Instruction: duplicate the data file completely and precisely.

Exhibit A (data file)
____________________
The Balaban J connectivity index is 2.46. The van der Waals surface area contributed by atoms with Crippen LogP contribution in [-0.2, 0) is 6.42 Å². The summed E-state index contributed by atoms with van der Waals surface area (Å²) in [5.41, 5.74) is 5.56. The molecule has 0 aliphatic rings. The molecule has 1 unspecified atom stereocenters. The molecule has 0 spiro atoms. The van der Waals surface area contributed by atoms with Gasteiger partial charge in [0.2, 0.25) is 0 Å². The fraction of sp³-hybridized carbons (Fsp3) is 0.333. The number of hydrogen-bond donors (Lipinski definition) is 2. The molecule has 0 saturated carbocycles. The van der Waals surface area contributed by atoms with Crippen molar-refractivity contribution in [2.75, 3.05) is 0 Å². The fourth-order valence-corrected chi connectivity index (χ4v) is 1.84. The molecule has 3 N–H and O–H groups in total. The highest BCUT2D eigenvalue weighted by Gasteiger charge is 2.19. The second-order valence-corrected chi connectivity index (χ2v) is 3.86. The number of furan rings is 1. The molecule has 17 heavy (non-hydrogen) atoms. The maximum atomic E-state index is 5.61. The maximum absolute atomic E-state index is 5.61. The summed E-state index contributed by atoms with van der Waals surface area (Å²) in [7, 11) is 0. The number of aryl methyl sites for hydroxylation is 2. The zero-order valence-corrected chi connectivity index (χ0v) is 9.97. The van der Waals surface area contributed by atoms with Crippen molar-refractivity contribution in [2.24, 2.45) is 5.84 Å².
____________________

The Balaban J connectivity index is 2.46. The van der Waals surface area contributed by atoms with Crippen LogP contribution in [-0.2, 0) is 6.42 Å². The summed E-state index contributed by atoms with van der Waals surface area (Å²) in [5.41, 5.74) is 5.56. The molecule has 0 aliphatic rings. The molecule has 1 unspecified atom stereocenters. The molecule has 0 spiro atoms. The van der Waals surface area contributed by atoms with Gasteiger partial charge in [0.2, 0.25) is 0 Å². The fraction of sp³-hybridized carbons (Fsp3) is 0.333. The number of hydrogen-bond donors (Lipinski definition) is 2. The molecule has 0 saturated carbocycles. The van der Waals surface area contributed by atoms with Crippen molar-refractivity contribution in [2.75, 3.05) is 0 Å². The fourth-order valence-corrected chi connectivity index (χ4v) is 1.84. The molecule has 3 N–H and O–H groups in total. The highest BCUT2D eigenvalue weighted by Gasteiger charge is 2.19. The second-order valence-corrected chi connectivity index (χ2v) is 3.86. The number of furan rings is 1. The molecule has 17 heavy (non-hydrogen) atoms. The maximum atomic E-state index is 5.61. The maximum absolute atomic E-state index is 5.61. The summed E-state index contributed by atoms with van der Waals surface area (Å²) in [7, 11) is 0. The number of aryl methyl sites for hydroxylation is 2. The zero-order valence-corrected chi connectivity index (χ0v) is 9.97. The van der Waals surface area contributed by atoms with Crippen molar-refractivity contribution in [2.24, 2.45) is 5.84 Å².